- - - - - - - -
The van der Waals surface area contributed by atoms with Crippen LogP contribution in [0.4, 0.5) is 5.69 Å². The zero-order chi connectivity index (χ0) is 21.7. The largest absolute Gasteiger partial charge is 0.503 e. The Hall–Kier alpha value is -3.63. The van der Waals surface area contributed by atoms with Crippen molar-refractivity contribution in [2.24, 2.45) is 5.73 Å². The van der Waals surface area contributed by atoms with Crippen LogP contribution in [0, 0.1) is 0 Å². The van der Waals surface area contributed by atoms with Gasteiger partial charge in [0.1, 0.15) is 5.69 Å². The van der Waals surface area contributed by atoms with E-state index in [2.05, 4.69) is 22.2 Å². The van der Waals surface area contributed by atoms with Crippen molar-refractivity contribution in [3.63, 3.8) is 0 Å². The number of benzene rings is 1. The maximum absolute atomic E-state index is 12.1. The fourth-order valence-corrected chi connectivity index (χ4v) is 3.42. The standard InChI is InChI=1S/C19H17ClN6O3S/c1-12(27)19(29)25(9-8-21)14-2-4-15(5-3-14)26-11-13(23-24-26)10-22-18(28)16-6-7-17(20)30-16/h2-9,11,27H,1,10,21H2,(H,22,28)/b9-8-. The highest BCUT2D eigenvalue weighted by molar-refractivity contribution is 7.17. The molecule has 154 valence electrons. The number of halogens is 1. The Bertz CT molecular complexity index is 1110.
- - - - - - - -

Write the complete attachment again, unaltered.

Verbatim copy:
The van der Waals surface area contributed by atoms with Crippen LogP contribution in [0.4, 0.5) is 5.69 Å². The zero-order chi connectivity index (χ0) is 21.7. The largest absolute Gasteiger partial charge is 0.503 e. The Hall–Kier alpha value is -3.63. The van der Waals surface area contributed by atoms with Crippen molar-refractivity contribution in [2.24, 2.45) is 5.73 Å². The van der Waals surface area contributed by atoms with Crippen LogP contribution in [0, 0.1) is 0 Å². The van der Waals surface area contributed by atoms with Gasteiger partial charge in [0.1, 0.15) is 5.69 Å². The van der Waals surface area contributed by atoms with E-state index in [2.05, 4.69) is 22.2 Å². The van der Waals surface area contributed by atoms with Crippen molar-refractivity contribution in [3.63, 3.8) is 0 Å². The number of benzene rings is 1. The maximum absolute atomic E-state index is 12.1. The fourth-order valence-corrected chi connectivity index (χ4v) is 3.42. The standard InChI is InChI=1S/C19H17ClN6O3S/c1-12(27)19(29)25(9-8-21)14-2-4-15(5-3-14)26-11-13(23-24-26)10-22-18(28)16-6-7-17(20)30-16/h2-9,11,27H,1,10,21H2,(H,22,28)/b9-8-. The highest BCUT2D eigenvalue weighted by molar-refractivity contribution is 7.17. The molecule has 154 valence electrons. The number of halogens is 1. The Bertz CT molecular complexity index is 1110.